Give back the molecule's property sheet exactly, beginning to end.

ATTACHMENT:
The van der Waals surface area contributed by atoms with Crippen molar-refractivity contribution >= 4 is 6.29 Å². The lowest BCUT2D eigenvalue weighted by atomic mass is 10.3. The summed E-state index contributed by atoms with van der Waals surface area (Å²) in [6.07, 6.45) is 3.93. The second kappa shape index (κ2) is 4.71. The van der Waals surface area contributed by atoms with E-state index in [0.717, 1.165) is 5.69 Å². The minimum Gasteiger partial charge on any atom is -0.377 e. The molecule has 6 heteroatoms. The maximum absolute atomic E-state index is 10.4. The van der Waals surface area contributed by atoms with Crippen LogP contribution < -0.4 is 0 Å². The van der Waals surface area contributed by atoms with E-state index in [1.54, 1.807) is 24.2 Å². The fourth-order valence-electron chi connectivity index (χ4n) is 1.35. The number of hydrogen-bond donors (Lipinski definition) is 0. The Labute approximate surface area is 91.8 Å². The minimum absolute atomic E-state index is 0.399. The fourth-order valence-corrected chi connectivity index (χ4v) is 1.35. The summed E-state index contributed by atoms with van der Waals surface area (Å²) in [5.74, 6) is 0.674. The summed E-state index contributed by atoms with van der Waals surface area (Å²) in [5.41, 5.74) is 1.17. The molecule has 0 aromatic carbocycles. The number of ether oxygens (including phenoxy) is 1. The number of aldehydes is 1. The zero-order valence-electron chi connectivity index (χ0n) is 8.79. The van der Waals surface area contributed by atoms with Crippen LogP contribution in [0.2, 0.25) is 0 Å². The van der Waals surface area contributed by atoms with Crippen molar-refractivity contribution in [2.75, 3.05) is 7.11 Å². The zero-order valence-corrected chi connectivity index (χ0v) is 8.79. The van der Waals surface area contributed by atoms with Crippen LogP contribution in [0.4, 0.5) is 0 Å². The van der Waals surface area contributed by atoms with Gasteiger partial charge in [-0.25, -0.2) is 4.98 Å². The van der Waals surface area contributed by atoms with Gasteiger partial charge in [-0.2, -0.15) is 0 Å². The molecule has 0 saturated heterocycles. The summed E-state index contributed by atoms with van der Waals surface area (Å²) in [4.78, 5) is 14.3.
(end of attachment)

The van der Waals surface area contributed by atoms with Crippen molar-refractivity contribution >= 4 is 6.29 Å². The lowest BCUT2D eigenvalue weighted by atomic mass is 10.3. The summed E-state index contributed by atoms with van der Waals surface area (Å²) in [6.07, 6.45) is 3.93. The second kappa shape index (κ2) is 4.71. The van der Waals surface area contributed by atoms with E-state index in [0.717, 1.165) is 5.69 Å². The minimum Gasteiger partial charge on any atom is -0.377 e. The molecule has 6 heteroatoms. The maximum absolute atomic E-state index is 10.4. The van der Waals surface area contributed by atoms with Crippen LogP contribution < -0.4 is 0 Å². The van der Waals surface area contributed by atoms with E-state index in [1.54, 1.807) is 24.2 Å². The fourth-order valence-electron chi connectivity index (χ4n) is 1.35. The number of hydrogen-bond donors (Lipinski definition) is 0. The Labute approximate surface area is 91.8 Å². The minimum absolute atomic E-state index is 0.399. The fourth-order valence-corrected chi connectivity index (χ4v) is 1.35. The summed E-state index contributed by atoms with van der Waals surface area (Å²) in [5.74, 6) is 0.674. The summed E-state index contributed by atoms with van der Waals surface area (Å²) in [5.41, 5.74) is 1.17. The molecule has 0 aromatic carbocycles. The number of ether oxygens (including phenoxy) is 1. The number of aldehydes is 1. The zero-order valence-electron chi connectivity index (χ0n) is 8.79. The van der Waals surface area contributed by atoms with Crippen LogP contribution in [0.2, 0.25) is 0 Å². The van der Waals surface area contributed by atoms with Crippen molar-refractivity contribution in [2.75, 3.05) is 7.11 Å². The zero-order valence-corrected chi connectivity index (χ0v) is 8.79. The van der Waals surface area contributed by atoms with Crippen LogP contribution in [0.4, 0.5) is 0 Å². The van der Waals surface area contributed by atoms with Gasteiger partial charge in [-0.25, -0.2) is 4.98 Å². The van der Waals surface area contributed by atoms with Gasteiger partial charge in [-0.2, -0.15) is 0 Å². The molecule has 0 saturated heterocycles. The summed E-state index contributed by atoms with van der Waals surface area (Å²) in [4.78, 5) is 14.3.